The biggest threats, today, for the country is corruption. The countrymen should rise and fight against corruption at all levels, rather than shedding blood and indulging in violence for the reservation. The reservation has only played the role of an amoeboid monster sowing seeds of discord amongst the people. The importance of merit, in any society, cannot be understated.”
Following the petition, Jamshed expunged his remarks. Later, he deleted his remarks through a ‘speaking to minutes’ order.
Pulled Up The Gujarat Government Over its Management
In May 2020, Pardiwala lead a Division Bench that heard a public interest litigation (PIL) plea against the government of Gujarat for inappropriate handling of the Covid-19 crisis. Comparing the Ahmedabad Civil Hospital to a “dungeon” in its adjudication, the Bench showed a disagreement with the state government’s narrative that all was well. His injections compelled the Gujarat government to submit reports on action taken to help migrant labourers and patients. Later, Pardiwala was shuffled out of the Bench.
Appeal to Scrap The Marital Rape Exception
In 2018, Justice Pardiwala held that Adultery undermines a relationship’s foundation. Affirming Adultery as one of the main reasons of relationship crises around the world, he said,
The extramarital affairs are increasing in number. This is one of the highest reasons for divorce. An extramarital affair has devastating results.”
During one of his judgements, he remarked that modern marriages fixed through Facebook are bound to fail. In 2018, he spoke against marital rape during one of his judgements. Observing that ‘destructive attitude’ that promotes rape in a marriage, can be removed only by making marital rape ‘illegal,’ Pardiwala said, “The total statutory abolition of the marital rape is the first necessary step in teaching societies that dehumanised treatment of women will not be tolerated and that the marital rape is not a husband’s privilege, but rather a violent act and an injustice that must be criminalised.”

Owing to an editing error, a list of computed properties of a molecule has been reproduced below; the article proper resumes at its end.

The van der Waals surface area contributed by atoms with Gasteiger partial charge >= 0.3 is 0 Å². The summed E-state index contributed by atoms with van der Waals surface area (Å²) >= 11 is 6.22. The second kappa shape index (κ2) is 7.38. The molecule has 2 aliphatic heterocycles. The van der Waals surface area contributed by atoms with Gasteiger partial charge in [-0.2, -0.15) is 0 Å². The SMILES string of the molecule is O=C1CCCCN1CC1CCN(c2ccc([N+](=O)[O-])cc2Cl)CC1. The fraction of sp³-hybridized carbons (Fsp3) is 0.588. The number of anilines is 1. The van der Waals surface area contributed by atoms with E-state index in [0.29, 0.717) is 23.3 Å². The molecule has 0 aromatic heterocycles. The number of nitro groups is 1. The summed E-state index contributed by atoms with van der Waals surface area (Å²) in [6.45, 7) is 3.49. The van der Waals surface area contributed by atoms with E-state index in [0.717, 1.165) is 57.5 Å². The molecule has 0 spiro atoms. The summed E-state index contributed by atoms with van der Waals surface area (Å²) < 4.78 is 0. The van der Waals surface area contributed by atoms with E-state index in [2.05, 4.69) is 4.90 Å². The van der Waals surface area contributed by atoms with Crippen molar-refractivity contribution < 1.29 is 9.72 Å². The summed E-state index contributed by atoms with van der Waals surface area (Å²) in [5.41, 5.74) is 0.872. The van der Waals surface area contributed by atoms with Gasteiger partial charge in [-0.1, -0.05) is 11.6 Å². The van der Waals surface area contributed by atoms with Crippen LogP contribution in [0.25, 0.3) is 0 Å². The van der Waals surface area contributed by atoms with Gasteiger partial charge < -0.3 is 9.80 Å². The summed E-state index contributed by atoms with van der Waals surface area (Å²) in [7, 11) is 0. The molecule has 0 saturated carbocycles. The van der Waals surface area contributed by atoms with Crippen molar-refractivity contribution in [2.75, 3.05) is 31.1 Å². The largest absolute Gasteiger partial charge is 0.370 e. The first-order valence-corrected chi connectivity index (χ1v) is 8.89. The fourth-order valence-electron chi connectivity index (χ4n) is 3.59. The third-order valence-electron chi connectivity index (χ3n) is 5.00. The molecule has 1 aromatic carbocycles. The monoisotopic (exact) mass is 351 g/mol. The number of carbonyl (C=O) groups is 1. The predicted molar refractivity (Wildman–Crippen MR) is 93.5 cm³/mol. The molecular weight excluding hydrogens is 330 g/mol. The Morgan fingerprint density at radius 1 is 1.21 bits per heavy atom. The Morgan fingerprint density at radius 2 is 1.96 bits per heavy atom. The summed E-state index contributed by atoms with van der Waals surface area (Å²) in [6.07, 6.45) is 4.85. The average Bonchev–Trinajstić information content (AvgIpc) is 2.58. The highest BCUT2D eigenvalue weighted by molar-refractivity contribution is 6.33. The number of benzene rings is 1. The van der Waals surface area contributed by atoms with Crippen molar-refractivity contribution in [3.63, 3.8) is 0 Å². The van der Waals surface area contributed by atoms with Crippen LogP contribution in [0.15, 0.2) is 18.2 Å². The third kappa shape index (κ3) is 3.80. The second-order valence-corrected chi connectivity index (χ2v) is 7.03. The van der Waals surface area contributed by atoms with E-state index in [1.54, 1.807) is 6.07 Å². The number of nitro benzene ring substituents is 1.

- Sport(s): Tennis, Cricket
- Singer(s): Manna Dey, Kishore Kumar, Muhammad Rafi, Lata Mangeshkar, Asha Bhosle
- His favourite pastime includes watching cricket and listening to old Hindi songs.
- During an interview, a friend of Justice Pardiwala shared that he was a very religious and God-loving man, who believed a lot in destiny.”
- Apparently, Justice Pardiwala is in line to become the Chief Justice of India in May 2028. If he gets appointed as the Chief Justice, Pardiwala would have a tenure of two years and three months.
- During an interview, a source close to Jamshed described him as a “judge of the masses” who is “soft-spoken, gentle, and upright”.
- As of 2022, he has been a part of around 1,012 reportable judgments on varied subjects.
- Jamshed is known for going an extra mile for reuniting the couples and adding a ‘human touch’ to his judgements. In an interview, a senior advocate said, “when it comes to the reunion of couples who have children, he would always call them in the chambers and plead with them to not let their children suffer”.
- Justice Pardiwala has made his way to the apex court in just 11 years of being elevated as a judge. He has superseded around 48 senior judges and chief justices of high courts to become a judge of the Supreme Court. The Times of India
- An avid cricket lover, JB Pardiwala stays updated with the scores whenever team India is playing a match.
- In addition to his judgements, many lawyers have appreciated his way of dealing with the litigants in court. In an interview, a lawyer practising in the Gujarat high court said,
When he is pronouncing a judgment in which, say, the people are really poor or they don’t understand English, he goes an extra mile to explain the judgment in court in Gujarati, to let them know the repercussions of the order.”
|↑2||Gujarat High Court|
|↑5||The Times of India|